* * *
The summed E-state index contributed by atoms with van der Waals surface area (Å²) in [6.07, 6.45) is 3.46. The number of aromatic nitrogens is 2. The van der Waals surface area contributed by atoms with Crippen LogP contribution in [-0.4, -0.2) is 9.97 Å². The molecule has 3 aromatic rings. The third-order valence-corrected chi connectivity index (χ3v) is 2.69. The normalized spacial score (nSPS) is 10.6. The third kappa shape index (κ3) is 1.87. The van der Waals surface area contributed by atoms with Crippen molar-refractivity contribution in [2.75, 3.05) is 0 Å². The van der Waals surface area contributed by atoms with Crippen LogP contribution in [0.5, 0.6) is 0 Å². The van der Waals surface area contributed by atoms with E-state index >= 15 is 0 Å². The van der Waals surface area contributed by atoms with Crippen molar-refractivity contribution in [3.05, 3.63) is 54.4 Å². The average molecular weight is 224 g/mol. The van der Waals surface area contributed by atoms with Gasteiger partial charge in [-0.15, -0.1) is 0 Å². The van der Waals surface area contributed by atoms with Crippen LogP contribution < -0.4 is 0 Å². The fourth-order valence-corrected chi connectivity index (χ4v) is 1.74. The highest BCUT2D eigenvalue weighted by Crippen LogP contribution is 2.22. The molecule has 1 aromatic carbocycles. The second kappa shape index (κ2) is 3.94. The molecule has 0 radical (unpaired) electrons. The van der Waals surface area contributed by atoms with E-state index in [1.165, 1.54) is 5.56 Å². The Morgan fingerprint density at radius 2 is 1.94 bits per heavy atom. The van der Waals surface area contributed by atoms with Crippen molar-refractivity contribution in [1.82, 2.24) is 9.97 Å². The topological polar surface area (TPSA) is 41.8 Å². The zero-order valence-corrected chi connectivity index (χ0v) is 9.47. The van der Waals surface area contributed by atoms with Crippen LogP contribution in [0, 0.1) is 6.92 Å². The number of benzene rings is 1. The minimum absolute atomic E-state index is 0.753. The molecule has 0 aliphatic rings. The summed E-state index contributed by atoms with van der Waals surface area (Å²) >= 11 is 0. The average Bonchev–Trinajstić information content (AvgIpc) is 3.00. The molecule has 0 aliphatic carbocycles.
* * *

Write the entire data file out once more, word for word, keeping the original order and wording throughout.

The summed E-state index contributed by atoms with van der Waals surface area (Å²) in [6.07, 6.45) is 3.46. The number of aromatic nitrogens is 2. The van der Waals surface area contributed by atoms with Crippen LogP contribution in [-0.4, -0.2) is 9.97 Å². The molecule has 3 aromatic rings. The third-order valence-corrected chi connectivity index (χ3v) is 2.69. The normalized spacial score (nSPS) is 10.6. The third kappa shape index (κ3) is 1.87. The van der Waals surface area contributed by atoms with Crippen molar-refractivity contribution in [2.75, 3.05) is 0 Å². The van der Waals surface area contributed by atoms with Crippen LogP contribution in [0.5, 0.6) is 0 Å². The van der Waals surface area contributed by atoms with E-state index >= 15 is 0 Å². The van der Waals surface area contributed by atoms with Crippen molar-refractivity contribution in [3.05, 3.63) is 54.4 Å². The average molecular weight is 224 g/mol. The van der Waals surface area contributed by atoms with Gasteiger partial charge in [-0.15, -0.1) is 0 Å². The van der Waals surface area contributed by atoms with Crippen LogP contribution < -0.4 is 0 Å². The fourth-order valence-corrected chi connectivity index (χ4v) is 1.74. The highest BCUT2D eigenvalue weighted by Crippen LogP contribution is 2.22. The molecule has 1 aromatic carbocycles. The second kappa shape index (κ2) is 3.94. The molecule has 0 radical (unpaired) electrons. The van der Waals surface area contributed by atoms with E-state index in [1.165, 1.54) is 5.56 Å². The Morgan fingerprint density at radius 2 is 1.94 bits per heavy atom. The van der Waals surface area contributed by atoms with Crippen molar-refractivity contribution in [1.82, 2.24) is 9.97 Å². The topological polar surface area (TPSA) is 41.8 Å². The zero-order valence-corrected chi connectivity index (χ0v) is 9.47. The van der Waals surface area contributed by atoms with Crippen LogP contribution in [0, 0.1) is 6.92 Å². The number of benzene rings is 1. The minimum absolute atomic E-state index is 0.753. The molecule has 0 aliphatic rings. The summed E-state index contributed by atoms with van der Waals surface area (Å²) >= 11 is 0. The average Bonchev–Trinajstić information content (AvgIpc) is 3.00. The molecule has 0 aliphatic carbocycles.